They make the king glad with their wickedness,.... Not any particular king; not Jeroboam the first, as Kimchi; nor Jehu, as Grotius; if any particular king, rather Jeroboam the second; but their kings in general, as the Septuagint render it, in succession, one after another; who were highly delighted and pleased with the priests in offering sacrifice to the calves, and with the people in attending to that idolatrous worship, by which they hoped to secure the kingdom of Israel to themselves, and prevent the people going to Jerusalem to worship: it made them glad to the heart to hear them say that God was as well pleased with sacrifices offered at Dan and Bethel, as at Jerusalem:

and the princes with their lies; with their idols and idolatrous practices, which are vanity and a lie; though some interpret this of their flatteries, either of them, or their favourites; and of their calumnies and detractions of such they had a dislike of.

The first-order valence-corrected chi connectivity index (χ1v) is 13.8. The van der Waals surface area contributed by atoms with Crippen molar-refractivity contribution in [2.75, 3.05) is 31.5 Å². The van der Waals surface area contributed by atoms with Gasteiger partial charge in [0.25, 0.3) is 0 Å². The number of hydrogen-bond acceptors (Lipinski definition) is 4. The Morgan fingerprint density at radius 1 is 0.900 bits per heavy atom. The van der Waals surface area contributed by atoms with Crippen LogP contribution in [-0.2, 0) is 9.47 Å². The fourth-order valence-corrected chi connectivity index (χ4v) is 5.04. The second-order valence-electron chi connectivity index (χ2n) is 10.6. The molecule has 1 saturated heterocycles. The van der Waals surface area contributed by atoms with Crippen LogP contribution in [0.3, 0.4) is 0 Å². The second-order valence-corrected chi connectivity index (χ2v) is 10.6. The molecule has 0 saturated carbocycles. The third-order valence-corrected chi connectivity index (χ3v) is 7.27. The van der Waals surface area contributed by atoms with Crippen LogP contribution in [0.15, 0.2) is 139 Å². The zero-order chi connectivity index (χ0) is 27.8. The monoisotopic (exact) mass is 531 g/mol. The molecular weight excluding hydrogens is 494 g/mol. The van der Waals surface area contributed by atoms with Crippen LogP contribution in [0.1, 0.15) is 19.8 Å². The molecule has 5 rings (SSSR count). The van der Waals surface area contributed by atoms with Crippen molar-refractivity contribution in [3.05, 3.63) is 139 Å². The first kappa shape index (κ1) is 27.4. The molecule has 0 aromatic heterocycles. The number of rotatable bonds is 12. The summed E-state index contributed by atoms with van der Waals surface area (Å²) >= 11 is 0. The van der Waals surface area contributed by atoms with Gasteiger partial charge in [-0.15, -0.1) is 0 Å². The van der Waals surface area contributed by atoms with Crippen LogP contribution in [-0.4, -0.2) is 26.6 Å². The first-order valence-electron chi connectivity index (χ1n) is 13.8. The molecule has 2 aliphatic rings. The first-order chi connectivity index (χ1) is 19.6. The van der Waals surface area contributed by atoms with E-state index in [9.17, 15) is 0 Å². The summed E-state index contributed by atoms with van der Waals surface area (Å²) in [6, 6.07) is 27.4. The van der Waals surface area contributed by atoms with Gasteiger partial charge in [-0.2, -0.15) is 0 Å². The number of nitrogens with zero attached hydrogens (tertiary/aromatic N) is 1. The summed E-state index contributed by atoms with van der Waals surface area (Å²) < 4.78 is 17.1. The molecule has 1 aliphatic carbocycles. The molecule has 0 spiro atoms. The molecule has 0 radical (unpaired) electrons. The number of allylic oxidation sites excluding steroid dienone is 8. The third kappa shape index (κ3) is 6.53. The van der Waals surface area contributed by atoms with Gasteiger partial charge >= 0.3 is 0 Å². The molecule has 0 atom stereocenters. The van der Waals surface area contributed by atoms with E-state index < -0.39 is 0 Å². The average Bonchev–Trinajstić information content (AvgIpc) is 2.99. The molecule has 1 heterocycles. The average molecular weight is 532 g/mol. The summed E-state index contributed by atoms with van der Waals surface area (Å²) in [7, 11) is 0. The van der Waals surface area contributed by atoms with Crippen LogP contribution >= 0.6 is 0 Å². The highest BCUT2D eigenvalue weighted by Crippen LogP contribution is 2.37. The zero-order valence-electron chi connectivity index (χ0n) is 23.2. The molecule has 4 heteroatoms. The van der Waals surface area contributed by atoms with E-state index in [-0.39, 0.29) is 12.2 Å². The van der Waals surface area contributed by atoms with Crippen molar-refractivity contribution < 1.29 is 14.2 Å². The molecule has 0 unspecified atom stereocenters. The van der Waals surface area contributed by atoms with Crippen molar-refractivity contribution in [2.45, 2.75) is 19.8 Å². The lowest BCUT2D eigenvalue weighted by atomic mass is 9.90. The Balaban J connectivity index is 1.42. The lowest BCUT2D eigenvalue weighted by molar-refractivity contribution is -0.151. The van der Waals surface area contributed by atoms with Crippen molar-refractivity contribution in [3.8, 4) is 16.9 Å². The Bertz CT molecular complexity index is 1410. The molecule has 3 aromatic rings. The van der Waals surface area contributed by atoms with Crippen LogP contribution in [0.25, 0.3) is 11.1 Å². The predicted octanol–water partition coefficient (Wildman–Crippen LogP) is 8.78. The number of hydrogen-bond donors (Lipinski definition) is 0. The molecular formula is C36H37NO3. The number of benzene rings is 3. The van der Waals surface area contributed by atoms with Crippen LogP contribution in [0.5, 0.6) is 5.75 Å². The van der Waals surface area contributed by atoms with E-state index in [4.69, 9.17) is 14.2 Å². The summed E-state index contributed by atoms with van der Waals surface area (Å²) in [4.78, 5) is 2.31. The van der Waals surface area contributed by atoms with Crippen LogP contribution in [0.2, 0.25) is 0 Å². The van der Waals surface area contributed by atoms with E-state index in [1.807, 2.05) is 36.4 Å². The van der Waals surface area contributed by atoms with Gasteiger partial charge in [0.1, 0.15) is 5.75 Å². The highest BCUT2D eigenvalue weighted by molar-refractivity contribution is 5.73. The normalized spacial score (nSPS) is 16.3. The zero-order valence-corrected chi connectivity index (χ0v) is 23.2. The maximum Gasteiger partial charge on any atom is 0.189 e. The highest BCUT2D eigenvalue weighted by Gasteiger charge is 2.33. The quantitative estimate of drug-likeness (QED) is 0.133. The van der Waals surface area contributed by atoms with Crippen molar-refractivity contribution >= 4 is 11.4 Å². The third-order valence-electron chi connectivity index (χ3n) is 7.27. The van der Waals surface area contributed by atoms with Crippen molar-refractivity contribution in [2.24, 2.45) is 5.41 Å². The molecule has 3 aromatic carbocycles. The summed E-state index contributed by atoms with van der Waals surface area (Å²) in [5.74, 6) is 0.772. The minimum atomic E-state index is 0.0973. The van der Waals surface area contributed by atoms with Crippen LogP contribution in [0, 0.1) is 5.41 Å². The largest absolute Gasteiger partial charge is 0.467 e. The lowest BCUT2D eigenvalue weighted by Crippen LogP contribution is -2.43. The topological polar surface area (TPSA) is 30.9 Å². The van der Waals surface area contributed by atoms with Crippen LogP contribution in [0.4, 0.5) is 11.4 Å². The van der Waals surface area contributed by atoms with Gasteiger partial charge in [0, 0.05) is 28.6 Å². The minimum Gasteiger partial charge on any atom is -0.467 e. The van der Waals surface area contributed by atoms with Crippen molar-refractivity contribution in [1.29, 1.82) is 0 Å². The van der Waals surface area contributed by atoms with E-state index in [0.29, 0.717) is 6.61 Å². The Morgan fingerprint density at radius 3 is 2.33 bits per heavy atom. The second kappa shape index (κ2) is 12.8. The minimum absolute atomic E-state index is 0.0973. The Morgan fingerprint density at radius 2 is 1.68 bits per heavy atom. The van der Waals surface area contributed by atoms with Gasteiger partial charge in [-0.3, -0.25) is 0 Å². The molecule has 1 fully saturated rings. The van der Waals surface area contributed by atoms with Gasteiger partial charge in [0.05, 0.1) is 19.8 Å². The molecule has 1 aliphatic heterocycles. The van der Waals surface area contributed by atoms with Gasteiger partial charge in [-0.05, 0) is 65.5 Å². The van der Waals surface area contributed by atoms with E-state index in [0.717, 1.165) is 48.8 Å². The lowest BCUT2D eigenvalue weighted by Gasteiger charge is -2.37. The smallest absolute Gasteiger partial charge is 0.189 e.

They make the {b} king glad with their wickedness, and the princes with their lies.

(b) They esteem their wicked king Jeroboam above God, and seek how to flatter and please him.

3–6. The highest personages are not too refined for the most sensual pleasures. A consuming passion inflames them as if with the heat of a furnace. Their way of celebrating a royal commemoration is to indulge in monstrous excess.

Verse 3. - They make the king glad with their wickedness, and the princes with their lies. The moral corruption and depravity of Israel were extreme and universal. They reached from the rabble to royalty, from the common people to the princes of the court. The king and princes were in full accord with fellows of the basest sort, taking pleasure in their wickedness trod applauding their lies.